UPDATE: More on this here.

Chinese Gold Farmers Documentary

September 13, 2006

Ge Jin, a PhD student at the UCSD Department of Communication, is working on a documentary about “Chinese gold farmers” — MMORPG players who gather treasure and experience in virtual worlds to sell via eBay. A trailer for the video is available online here.

Tietou went from Shanghai to Amherst College in the US to study computer engineering in 1999. However, he felt very alienated in the US and spent most of his days playing online games in his dorm, often trading virtual assets on Ebay. One day in 2002 he suddenly realized that he could use cheap Chinese labor to produce virtual assets, so he quit college and came back to China to establish gold farms. Although he was very successful at the beginning, now his gold farms have collapsed because of the fierce competition in this business… (chinesegoldfarmers.com)

Nick Yee, founder of the Daedalus Project, a major series of surveys and statistics about virtual worlds and online gaming, comments on the video in a Terra Nova post entitled, “Disembodiment, Hypermobility and Labor:”

In watching the video, I am most struck by the intertwined empowerment/disempowerment that is occurring simultaneously for these Chinese workers. Their lives in these virtual worlds are brighter, but yet their interactions with American players (and associated slurs) are a constant reminder of their inferior socio-economic status. The disembodied hypermobility granted by these virtual worlds is, to a certain extent, dispelled when they are labeled as “Chinese gold farmers”. For them, it is a double-edged sword. (Terra Nova)

…to which Ge Jin himself adds a handful of evocative questions:

Is the gold farmer phenomenon a step (probably not the first) in creating productivity out of pleasure? A parallel example is how the military uses immersive games to prepare soldiers for war.

If we get rid of real money trade in the game world, the American gamers will have pure immersion and a level playing field. But many Chinese gamers will lose access to a place that compensate many things they don’t have in real lives, because they depend on real money trade to afford gaming facilities. If we consider the virtual world a public space, can we take into account the issue of “access”? (Terra Nova)

Second Life – First Impressions

August 17, 2006

Sometimes I like to pretend that I don’t have a million unfinished projects that need my attention. It’s during times like this that I think up new ideas, thus perpetuating the cycle of incompletion. I’ve been interested in machinima for a long time now, and I’d heard that the MMORPG Second Life was a promising platform for this new type of filmmaking/animation. So during one of those moments where I was pretending I had nothing more pressing to attend to, I downloaded the Second Life (or SL for short) client, signed up for a free starter account, and started exploring.

I didn’t know what to expect. The idea of a persistent online “mirror-world”, complete with its own internal economy, political system and geography, has been around for a while, but each implementation I’ve seen has been somewhat underwhelming. Popular MMORPGs like World of Warcraft have always struck me as being, well, a little boring — run across the mountains, collect an item, bring it back to a specific place to collect a reward, etc. Such classical adventure-based MMORPGs are only as interesting as their individual adventures, and the social and creative aspect seems to always take a back seat to the sword and sorcery stuff. Second Life is very much the opposite. There are almost no built-in “adventures” or game narratives; everything that happens in the virtual world is created by its participants. As one might expect, much of what happens consequently has to do with sex.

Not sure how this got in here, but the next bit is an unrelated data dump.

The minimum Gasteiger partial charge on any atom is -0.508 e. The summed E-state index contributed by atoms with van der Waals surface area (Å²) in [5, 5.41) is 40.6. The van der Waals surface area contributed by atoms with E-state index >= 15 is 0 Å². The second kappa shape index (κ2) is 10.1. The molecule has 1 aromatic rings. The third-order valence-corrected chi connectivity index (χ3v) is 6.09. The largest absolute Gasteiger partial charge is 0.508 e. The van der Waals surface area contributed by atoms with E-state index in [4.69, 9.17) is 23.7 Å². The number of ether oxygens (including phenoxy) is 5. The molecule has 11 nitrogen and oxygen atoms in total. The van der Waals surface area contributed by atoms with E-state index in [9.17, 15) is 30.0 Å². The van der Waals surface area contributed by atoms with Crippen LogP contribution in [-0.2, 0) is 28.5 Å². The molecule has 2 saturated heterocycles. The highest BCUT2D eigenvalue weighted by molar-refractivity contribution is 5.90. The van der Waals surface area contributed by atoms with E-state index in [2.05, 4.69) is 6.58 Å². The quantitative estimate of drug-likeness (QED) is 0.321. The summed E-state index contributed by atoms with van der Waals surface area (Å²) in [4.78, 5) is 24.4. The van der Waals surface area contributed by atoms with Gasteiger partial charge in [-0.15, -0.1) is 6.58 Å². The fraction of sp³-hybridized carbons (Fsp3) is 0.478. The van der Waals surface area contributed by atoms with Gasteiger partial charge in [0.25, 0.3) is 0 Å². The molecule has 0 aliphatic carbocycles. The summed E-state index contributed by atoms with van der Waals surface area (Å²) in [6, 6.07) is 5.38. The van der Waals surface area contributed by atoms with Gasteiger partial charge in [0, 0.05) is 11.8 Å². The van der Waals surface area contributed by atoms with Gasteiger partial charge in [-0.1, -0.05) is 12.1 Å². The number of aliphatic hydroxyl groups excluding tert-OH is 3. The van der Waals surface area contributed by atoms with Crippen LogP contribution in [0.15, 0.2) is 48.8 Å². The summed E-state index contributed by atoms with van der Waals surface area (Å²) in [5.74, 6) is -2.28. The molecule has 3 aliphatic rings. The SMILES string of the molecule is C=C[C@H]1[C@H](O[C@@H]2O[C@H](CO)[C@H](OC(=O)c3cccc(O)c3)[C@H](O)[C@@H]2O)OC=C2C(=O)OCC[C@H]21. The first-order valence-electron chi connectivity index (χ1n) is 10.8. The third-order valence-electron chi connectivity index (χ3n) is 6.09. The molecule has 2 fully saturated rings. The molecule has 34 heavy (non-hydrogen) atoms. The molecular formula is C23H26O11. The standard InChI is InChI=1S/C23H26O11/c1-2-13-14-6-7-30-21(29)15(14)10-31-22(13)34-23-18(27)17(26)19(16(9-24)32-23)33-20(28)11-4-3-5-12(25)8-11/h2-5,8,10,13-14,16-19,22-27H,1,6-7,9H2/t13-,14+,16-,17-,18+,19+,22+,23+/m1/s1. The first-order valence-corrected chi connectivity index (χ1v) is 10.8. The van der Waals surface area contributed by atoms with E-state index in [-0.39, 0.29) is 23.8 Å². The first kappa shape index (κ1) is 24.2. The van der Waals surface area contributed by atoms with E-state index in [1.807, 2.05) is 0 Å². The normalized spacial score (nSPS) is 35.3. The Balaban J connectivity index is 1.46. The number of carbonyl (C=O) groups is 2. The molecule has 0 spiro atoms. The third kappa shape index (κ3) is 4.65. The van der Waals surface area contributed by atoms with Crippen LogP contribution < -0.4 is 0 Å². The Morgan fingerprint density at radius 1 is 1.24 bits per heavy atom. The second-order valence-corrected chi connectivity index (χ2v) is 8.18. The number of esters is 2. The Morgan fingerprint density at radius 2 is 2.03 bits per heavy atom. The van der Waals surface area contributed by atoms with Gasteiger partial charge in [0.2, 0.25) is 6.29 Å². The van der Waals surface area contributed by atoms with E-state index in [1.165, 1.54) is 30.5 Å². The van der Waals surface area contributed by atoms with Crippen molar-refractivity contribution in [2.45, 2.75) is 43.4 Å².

My first experience took place while I was reinstalling the operating system on my Mac. To while away the minutes, I put the SL client on my laptop and started flying around. A few minutes later, Stephanie joined me, and once Tiger was on the Mac, we put SL on there, too, and flew around together (everyone can fly in the SL world). Here’s some of what we saw:

  • A woman building a small chapel for her upcoming wedding. I asked her how long she’d been engaged, and she said only a month (and that even included a recent breakup). She told us she and her virtual lover hadn’t yet met in “RL” (real life). “Hopefully someday,” she said through the text-messaging client. “A lot of marriages in SL work out in RL, too,” she added. We wanted to ask more questions, but her sister appeared and they needed to talk details about the design for the wedding dress.
  • An amorous couple engaged in various sex acts. These two had customized their avatars to look like porn stars, complete with huge boobs on the woman and a giant erection on the man. They had sex right in front of us, and seemed to like the company. “Looks like we have an audience,” the man said as he entered his partner from behind.
  • Several more amorous couples, some of whom did not appreciate our voyeurism.
  • A group of furries, all dressed as horses, gathered in a barn on the outskirts of a more populated area. They were all standing still, staring up at the barn wall. I looked at what they were staring at. It was a slide show of line-art anthropomorphic horse porn. I watched for a few minutes as the group’s leader clicked through the slides. “Wow, that’s hot,” said one. “I’ve already got that one,” said another. It was disturbing but intriguing.
  • A friendly avatar took us to a park for a ride down a river on inner-tubes. We chatted with him as we floated down the river. He said he was from Tucson and introduced us to his friend (perhaps his girlfriend, we weren’t sure), who said she was from Pittsburgh. She later took us back to her private garden where we danced for a while to some 80s pop music. It was a relaxing end to the day.

Perhaps the most exciting thing I discovered while in Second Life was what it offers to filmmakers who want to experiment with machinima. The number of potential sets is basically endless, and there seems to be no shortage of people who could be employed as virtual actors and technicians. And the best part is, you could pay them all scale with virtual cash — “Linden dollars” — which currently exchange at a rate of about 250 game dollars to 1 US dollar.